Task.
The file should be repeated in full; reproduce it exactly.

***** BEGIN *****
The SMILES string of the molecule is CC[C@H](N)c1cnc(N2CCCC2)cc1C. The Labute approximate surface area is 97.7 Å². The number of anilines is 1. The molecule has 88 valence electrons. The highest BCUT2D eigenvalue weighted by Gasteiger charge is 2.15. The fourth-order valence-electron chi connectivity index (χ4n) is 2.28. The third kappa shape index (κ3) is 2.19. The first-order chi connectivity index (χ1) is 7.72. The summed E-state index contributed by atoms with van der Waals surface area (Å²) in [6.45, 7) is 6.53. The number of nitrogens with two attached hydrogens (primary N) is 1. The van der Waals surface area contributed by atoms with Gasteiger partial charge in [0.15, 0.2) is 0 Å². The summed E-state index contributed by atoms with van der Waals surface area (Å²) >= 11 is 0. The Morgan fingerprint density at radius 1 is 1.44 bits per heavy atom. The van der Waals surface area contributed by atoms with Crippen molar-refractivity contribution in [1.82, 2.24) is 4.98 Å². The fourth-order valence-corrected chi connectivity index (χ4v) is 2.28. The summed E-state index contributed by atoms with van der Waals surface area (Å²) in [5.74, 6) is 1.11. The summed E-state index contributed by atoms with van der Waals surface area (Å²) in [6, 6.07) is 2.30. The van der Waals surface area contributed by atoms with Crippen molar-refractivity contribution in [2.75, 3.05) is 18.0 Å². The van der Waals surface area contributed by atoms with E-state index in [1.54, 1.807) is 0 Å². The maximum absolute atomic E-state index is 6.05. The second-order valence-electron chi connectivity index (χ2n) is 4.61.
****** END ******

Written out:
The SMILES string of the molecule is CC[C@H](N)c1cnc(N2CCCC2)cc1C. The Labute approximate surface area is 97.7 Å². The number of anilines is 1. The molecule has 88 valence electrons. The highest BCUT2D eigenvalue weighted by Gasteiger charge is 2.15. The fourth-order valence-electron chi connectivity index (χ4n) is 2.28. The third kappa shape index (κ3) is 2.19. The first-order chi connectivity index (χ1) is 7.72. The summed E-state index contributed by atoms with van der Waals surface area (Å²) in [6.45, 7) is 6.53. The number of nitrogens with two attached hydrogens (primary N) is 1. The van der Waals surface area contributed by atoms with Gasteiger partial charge in [0.15, 0.2) is 0 Å². The summed E-state index contributed by atoms with van der Waals surface area (Å²) >= 11 is 0. The Morgan fingerprint density at radius 1 is 1.44 bits per heavy atom. The van der Waals surface area contributed by atoms with Crippen molar-refractivity contribution in [1.82, 2.24) is 4.98 Å². The fourth-order valence-corrected chi connectivity index (χ4v) is 2.28. The summed E-state index contributed by atoms with van der Waals surface area (Å²) in [5.74, 6) is 1.11. The summed E-state index contributed by atoms with van der Waals surface area (Å²) in [6, 6.07) is 2.30. The van der Waals surface area contributed by atoms with Crippen molar-refractivity contribution in [2.75, 3.05) is 18.0 Å². The van der Waals surface area contributed by atoms with E-state index in [1.54, 1.807) is 0 Å². The maximum absolute atomic E-state index is 6.05. The second-order valence-electron chi connectivity index (χ2n) is 4.61.